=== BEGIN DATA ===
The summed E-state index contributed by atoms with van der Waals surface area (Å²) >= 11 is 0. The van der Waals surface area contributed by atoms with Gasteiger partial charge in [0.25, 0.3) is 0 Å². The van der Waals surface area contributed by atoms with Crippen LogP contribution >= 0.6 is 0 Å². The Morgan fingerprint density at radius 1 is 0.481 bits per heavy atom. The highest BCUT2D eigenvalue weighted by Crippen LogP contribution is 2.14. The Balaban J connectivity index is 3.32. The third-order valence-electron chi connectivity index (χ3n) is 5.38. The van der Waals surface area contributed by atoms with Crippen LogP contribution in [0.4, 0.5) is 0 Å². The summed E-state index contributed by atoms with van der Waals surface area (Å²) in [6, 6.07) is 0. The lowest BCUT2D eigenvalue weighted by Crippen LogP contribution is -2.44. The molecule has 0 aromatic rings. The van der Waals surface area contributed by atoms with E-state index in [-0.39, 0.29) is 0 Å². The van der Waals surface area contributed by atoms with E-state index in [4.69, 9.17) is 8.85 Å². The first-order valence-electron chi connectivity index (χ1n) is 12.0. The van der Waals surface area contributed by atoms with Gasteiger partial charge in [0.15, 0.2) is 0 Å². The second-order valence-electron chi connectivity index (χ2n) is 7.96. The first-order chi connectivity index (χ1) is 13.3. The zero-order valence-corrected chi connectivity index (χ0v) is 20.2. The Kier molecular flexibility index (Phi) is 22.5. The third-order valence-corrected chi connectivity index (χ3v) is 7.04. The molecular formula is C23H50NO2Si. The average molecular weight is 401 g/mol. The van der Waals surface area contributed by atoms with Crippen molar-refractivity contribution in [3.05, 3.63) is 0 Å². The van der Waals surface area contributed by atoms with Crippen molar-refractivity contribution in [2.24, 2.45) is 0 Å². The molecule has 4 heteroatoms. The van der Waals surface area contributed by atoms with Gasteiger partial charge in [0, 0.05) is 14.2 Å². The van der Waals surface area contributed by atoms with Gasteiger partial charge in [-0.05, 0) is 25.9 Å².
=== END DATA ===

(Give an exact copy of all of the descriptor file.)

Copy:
The summed E-state index contributed by atoms with van der Waals surface area (Å²) >= 11 is 0. The van der Waals surface area contributed by atoms with Gasteiger partial charge in [0.25, 0.3) is 0 Å². The van der Waals surface area contributed by atoms with Crippen LogP contribution >= 0.6 is 0 Å². The Morgan fingerprint density at radius 1 is 0.481 bits per heavy atom. The highest BCUT2D eigenvalue weighted by Crippen LogP contribution is 2.14. The Balaban J connectivity index is 3.32. The third-order valence-electron chi connectivity index (χ3n) is 5.38. The van der Waals surface area contributed by atoms with Crippen LogP contribution in [0.4, 0.5) is 0 Å². The summed E-state index contributed by atoms with van der Waals surface area (Å²) in [6, 6.07) is 0. The lowest BCUT2D eigenvalue weighted by Crippen LogP contribution is -2.44. The molecule has 0 aromatic rings. The van der Waals surface area contributed by atoms with E-state index in [-0.39, 0.29) is 0 Å². The van der Waals surface area contributed by atoms with E-state index in [4.69, 9.17) is 8.85 Å². The first-order valence-electron chi connectivity index (χ1n) is 12.0. The van der Waals surface area contributed by atoms with Gasteiger partial charge in [0.15, 0.2) is 0 Å². The second-order valence-electron chi connectivity index (χ2n) is 7.96. The first-order chi connectivity index (χ1) is 13.3. The zero-order valence-corrected chi connectivity index (χ0v) is 20.2. The Kier molecular flexibility index (Phi) is 22.5. The third-order valence-corrected chi connectivity index (χ3v) is 7.04. The molecular formula is C23H50NO2Si. The average molecular weight is 401 g/mol. The van der Waals surface area contributed by atoms with Crippen molar-refractivity contribution in [3.05, 3.63) is 0 Å². The van der Waals surface area contributed by atoms with Crippen molar-refractivity contribution in [2.24, 2.45) is 0 Å². The molecule has 4 heteroatoms. The van der Waals surface area contributed by atoms with Gasteiger partial charge in [0, 0.05) is 14.2 Å². The van der Waals surface area contributed by atoms with Gasteiger partial charge in [-0.05, 0) is 25.9 Å².